Health Canada recently announced new measures that would reclassify energy drinks as food instead of a natural health product (NHP), thus requiring each can to bear a nutritional facts table. According to an October 6, 2011, press release, the new rules would also direct energy drink manufacturers to (i) limit caffeine content to 180 milligrams per single serving; (ii) indicate caffeine amounts on product labels and identify groups, such as children, “for whom high levels of caffeine are not recommended”; (iii) declare ingredients, nutrition and allergens; (iv) ensure that “types and levels of vitamins and minerals are within safe levels”; and (v) warn consumers not to mix the product with alcohol.
The proposed approach would bring energy drinks under the purview of the Canadian Food Inspection Agency, while compelling producers to report any consumer complaints to Health Canada as well as submit information about consumption and sales. The agency intends to work with industry to complete the transition over the next six months, with compliance expected within 18 to 24 months.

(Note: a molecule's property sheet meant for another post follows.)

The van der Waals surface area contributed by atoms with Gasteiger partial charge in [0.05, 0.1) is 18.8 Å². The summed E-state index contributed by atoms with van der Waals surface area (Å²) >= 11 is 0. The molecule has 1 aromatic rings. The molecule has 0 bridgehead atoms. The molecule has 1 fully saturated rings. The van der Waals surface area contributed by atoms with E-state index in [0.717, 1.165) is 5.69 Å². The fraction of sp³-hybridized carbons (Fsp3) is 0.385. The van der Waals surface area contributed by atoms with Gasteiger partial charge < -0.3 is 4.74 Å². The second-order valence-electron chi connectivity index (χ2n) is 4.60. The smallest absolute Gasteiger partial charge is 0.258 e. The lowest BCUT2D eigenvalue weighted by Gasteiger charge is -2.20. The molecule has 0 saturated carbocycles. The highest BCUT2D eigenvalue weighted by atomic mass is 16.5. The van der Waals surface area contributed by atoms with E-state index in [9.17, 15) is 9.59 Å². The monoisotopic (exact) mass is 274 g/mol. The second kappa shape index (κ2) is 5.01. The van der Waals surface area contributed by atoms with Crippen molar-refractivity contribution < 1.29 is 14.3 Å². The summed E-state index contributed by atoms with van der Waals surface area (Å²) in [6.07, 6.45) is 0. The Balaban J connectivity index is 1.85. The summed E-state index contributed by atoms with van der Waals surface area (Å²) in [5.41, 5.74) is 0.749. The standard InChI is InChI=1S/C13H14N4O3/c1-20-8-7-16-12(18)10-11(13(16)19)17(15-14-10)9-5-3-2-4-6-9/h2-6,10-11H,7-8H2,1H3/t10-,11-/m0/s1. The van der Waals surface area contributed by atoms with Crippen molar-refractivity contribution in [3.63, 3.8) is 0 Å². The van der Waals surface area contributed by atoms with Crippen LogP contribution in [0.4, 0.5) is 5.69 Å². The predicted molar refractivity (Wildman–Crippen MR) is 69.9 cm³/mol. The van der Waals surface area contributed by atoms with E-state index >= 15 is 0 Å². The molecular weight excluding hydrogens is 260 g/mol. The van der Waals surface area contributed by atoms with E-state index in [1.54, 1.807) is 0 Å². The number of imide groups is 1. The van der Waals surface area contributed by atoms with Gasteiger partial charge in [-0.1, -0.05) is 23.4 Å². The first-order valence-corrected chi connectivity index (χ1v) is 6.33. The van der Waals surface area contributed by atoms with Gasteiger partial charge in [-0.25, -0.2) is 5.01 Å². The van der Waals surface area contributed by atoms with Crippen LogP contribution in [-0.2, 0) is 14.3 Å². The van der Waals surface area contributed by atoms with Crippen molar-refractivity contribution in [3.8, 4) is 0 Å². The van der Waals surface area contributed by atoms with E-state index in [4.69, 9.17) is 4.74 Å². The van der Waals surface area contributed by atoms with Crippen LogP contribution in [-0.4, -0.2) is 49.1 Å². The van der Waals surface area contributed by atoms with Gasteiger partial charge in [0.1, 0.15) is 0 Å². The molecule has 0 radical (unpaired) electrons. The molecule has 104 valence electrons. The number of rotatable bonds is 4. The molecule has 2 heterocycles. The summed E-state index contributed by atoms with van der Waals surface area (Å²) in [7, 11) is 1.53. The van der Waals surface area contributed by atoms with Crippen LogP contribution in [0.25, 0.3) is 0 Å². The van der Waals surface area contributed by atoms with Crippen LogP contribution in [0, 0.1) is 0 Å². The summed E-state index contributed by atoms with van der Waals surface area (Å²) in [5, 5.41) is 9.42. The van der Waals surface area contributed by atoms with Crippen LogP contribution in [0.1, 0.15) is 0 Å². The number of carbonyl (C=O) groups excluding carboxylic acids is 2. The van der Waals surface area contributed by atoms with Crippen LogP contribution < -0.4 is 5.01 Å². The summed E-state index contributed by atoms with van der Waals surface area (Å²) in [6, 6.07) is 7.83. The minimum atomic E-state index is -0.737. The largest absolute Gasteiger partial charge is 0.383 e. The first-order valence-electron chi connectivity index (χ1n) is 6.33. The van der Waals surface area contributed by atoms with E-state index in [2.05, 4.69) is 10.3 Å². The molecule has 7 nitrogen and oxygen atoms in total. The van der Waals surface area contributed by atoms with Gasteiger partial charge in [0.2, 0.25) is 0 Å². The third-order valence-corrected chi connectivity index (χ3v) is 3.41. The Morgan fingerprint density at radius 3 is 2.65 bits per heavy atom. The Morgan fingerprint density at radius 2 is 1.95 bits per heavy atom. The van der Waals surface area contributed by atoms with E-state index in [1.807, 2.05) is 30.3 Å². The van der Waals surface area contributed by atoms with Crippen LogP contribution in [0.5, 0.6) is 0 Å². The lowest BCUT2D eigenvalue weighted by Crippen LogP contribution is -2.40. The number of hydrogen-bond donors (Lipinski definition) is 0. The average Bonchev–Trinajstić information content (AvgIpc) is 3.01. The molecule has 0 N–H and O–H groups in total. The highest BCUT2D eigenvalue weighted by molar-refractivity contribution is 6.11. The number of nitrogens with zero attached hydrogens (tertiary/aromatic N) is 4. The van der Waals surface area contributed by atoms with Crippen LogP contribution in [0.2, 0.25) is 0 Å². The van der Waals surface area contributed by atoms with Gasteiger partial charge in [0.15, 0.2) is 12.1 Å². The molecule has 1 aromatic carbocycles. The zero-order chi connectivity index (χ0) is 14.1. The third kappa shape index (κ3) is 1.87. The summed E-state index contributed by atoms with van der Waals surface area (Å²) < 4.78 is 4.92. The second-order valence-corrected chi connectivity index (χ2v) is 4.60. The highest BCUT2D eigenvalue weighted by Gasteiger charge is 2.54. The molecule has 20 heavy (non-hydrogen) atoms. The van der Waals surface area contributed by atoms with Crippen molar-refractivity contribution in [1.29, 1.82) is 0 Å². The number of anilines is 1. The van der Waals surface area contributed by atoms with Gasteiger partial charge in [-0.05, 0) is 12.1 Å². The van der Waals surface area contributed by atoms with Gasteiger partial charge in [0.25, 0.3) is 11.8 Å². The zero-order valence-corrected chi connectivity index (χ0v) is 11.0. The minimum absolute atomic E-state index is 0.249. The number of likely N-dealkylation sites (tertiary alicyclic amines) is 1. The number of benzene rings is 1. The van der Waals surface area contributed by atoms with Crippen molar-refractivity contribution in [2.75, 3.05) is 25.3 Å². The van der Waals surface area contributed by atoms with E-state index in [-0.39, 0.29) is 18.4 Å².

“I firmly believe that it’s up to individuals and parents to make their own decisions when it comes to what they eat and drink,” Canadian Minister of Health Leona Aglukkaq said of the proposal, which more closely reflects the system used in the United States. “I believe today’s changes will be especially helpful to the parents of teenagers who regularly consume energy drinks.”